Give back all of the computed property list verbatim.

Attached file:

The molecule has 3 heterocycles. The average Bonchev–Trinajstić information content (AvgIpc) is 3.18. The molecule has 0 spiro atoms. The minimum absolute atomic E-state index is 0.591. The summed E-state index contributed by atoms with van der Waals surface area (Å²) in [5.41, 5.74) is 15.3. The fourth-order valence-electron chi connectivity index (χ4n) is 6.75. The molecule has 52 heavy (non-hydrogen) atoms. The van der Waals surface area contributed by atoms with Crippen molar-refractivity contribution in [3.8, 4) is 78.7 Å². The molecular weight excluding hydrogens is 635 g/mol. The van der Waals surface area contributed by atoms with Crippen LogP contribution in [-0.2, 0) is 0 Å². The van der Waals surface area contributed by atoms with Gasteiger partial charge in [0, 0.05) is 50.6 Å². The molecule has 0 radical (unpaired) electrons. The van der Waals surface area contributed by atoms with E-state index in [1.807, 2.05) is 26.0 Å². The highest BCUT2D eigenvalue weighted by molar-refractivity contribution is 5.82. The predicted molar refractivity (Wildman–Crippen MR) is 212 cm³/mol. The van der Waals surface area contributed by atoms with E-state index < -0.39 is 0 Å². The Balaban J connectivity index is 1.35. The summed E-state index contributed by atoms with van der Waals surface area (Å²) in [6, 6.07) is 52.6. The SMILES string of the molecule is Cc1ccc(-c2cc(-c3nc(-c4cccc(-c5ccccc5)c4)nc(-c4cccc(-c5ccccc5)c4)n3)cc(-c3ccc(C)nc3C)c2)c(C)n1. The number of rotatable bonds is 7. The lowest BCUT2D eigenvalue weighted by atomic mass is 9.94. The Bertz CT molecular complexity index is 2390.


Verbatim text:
The molecule has 3 heterocycles. The average Bonchev–Trinajstić information content (AvgIpc) is 3.18. The molecule has 0 spiro atoms. The minimum absolute atomic E-state index is 0.591. The summed E-state index contributed by atoms with van der Waals surface area (Å²) in [5.41, 5.74) is 15.3. The fourth-order valence-electron chi connectivity index (χ4n) is 6.75. The molecule has 52 heavy (non-hydrogen) atoms. The van der Waals surface area contributed by atoms with Crippen molar-refractivity contribution in [3.8, 4) is 78.7 Å². The molecular weight excluding hydrogens is 635 g/mol. The van der Waals surface area contributed by atoms with Crippen LogP contribution in [-0.2, 0) is 0 Å². The van der Waals surface area contributed by atoms with Gasteiger partial charge in [0, 0.05) is 50.6 Å². The molecule has 0 radical (unpaired) electrons. The van der Waals surface area contributed by atoms with E-state index in [1.807, 2.05) is 26.0 Å². The highest BCUT2D eigenvalue weighted by molar-refractivity contribution is 5.82. The predicted molar refractivity (Wildman–Crippen MR) is 212 cm³/mol. The van der Waals surface area contributed by atoms with E-state index < -0.39 is 0 Å². The Balaban J connectivity index is 1.35. The summed E-state index contributed by atoms with van der Waals surface area (Å²) in [6, 6.07) is 52.6. The SMILES string of the molecule is Cc1ccc(-c2cc(-c3nc(-c4cccc(-c5ccccc5)c4)nc(-c4cccc(-c5ccccc5)c4)n3)cc(-c3ccc(C)nc3C)c2)c(C)n1. The number of rotatable bonds is 7. The lowest BCUT2D eigenvalue weighted by atomic mass is 9.94. The Bertz CT molecular complexity index is 2390.